However, several lettings organisations have expressed concerns over legal changes that will oblige agents and landlords to police the immigration status of tenants. Stephen Perry, Commercial Director of Landlord Assist (a lettings organisation that specialises in tenant eviction and tenant referencing across the UK) says:

'This legislation will create extra red tape for agents and landlords. It is not viable for them to carry out this additional responsibility without proper education and training. To be able to decipher Home Office documents or visa documentation is probably a bridge too far.'

Fran Mulhall, Operations and Lettings Manager of Newcastle upon Tyne-based GFW Letting says:

'Neither an agent nor a landlord is a skilled border control officer. It is likely that the only immigration document they are familiar with is a British passport, which many Britons do not have. This creates an added difficulty and will almost certainly result in acts of discrimination where the landlord or agent chooses to be safe rather than risk financial penalties.'

There are more than 1.4 million private landlords in the UK, she adds, and it is unlikely that Home Office employees can deal with the checks as quickly as required by landlords, a point made by RICS in its submission to government in May 2013.


RICS has questioned the rationale behind the measure and campaigned vigorously on behalf of its members

There are also concerns that landlords who do not use an agent to let their properties could be targeted by individuals who do not have the necessary documentation. Documents will need to be rechecked when an existing tenant signs a further agreement, which may include scrutinising temporary visas that may not be extended. Landlords and agents will have to be vigilant in the case of older children (although the act does not apply to those under 18, their ages will need to be confirmed) or any other additions to the household.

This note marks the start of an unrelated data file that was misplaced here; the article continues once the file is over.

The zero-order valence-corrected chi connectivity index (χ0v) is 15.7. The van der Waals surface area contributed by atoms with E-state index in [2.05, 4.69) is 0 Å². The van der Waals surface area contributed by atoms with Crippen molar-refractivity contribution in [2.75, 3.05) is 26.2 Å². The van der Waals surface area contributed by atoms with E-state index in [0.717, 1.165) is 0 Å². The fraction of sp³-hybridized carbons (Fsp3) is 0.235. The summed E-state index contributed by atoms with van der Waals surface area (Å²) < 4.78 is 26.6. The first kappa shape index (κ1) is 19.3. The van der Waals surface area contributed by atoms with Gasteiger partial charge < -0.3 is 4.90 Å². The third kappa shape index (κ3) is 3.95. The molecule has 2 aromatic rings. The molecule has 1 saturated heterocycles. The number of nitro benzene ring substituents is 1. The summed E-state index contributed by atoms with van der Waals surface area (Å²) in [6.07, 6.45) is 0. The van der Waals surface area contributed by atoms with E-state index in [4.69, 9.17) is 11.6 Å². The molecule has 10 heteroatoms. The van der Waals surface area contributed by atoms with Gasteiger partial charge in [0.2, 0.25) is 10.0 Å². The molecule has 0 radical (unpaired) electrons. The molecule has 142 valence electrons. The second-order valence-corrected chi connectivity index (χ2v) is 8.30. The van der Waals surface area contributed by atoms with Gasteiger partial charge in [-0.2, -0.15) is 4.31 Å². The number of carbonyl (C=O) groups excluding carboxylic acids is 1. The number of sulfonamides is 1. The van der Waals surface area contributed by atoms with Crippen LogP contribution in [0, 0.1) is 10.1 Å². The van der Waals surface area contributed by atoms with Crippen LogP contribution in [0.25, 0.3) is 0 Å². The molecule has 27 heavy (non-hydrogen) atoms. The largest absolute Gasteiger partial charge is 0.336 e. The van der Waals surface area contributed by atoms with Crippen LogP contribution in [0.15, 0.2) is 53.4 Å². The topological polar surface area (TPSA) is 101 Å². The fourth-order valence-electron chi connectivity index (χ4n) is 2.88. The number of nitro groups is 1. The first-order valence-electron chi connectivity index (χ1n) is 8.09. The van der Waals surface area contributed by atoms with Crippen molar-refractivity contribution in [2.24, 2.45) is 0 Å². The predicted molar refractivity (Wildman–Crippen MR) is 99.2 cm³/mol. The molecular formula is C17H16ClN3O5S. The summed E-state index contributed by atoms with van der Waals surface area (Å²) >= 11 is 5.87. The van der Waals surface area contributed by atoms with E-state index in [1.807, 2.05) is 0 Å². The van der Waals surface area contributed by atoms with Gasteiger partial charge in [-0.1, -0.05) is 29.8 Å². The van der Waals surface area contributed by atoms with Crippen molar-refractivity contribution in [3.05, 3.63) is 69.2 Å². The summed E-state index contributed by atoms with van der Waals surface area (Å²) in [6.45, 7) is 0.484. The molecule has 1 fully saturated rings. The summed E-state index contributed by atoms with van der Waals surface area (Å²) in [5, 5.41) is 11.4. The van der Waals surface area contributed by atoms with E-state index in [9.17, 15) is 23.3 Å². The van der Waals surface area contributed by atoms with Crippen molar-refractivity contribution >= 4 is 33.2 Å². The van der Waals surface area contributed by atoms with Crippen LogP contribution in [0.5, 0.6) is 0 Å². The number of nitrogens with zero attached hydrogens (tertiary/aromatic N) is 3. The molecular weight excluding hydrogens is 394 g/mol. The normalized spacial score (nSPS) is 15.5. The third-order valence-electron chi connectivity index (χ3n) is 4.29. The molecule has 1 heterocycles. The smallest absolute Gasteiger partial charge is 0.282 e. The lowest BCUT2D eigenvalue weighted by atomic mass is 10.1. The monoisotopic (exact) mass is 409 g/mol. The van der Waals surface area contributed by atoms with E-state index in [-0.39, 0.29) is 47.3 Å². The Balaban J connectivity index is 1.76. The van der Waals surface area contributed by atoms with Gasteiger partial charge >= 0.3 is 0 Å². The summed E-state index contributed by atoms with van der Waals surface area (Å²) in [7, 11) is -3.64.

Ian Fletcher, Director of Policy (Real Estate) at BPF says:

'Landlords are not enamoured about conducting such checks on new tenants’ immigration status. We will all have individual views on the pros and cons of immigration, and whether landlords’ checks on their tenants are necessary or desirable.

'We engaged with government during the Immigration Bill’s passage and were pleased that we were able to secure changes to what had originally been planned. The act comprises a phased, rather than a ‘big-bang’ approach; it also includes exemptions for students living in private purpose-built halls and university-let accommodation, as they already face other immigration checks.'

View from RICS

Tim Wainwright, RICS UK Parliamentary Affairs Manager, comments:

'RICS has questioned the rationale behind this measure and campaigned vigorously on behalf of its members. It has clearly outlined its position to government.

'RICS recognises and understands government’s policy objective to reduce the number of illegal immigrants entering and living in the UK, given the associated economic and social problems. However, it has serious concerns about government’s proposed use of private landlords and lettings agents to help deliver this objective. Its response to the Immigration Bill and the proposals contained within, which aim to tackle illegal immigration in privately rented accommodation, is informed by comments received from RICS members.'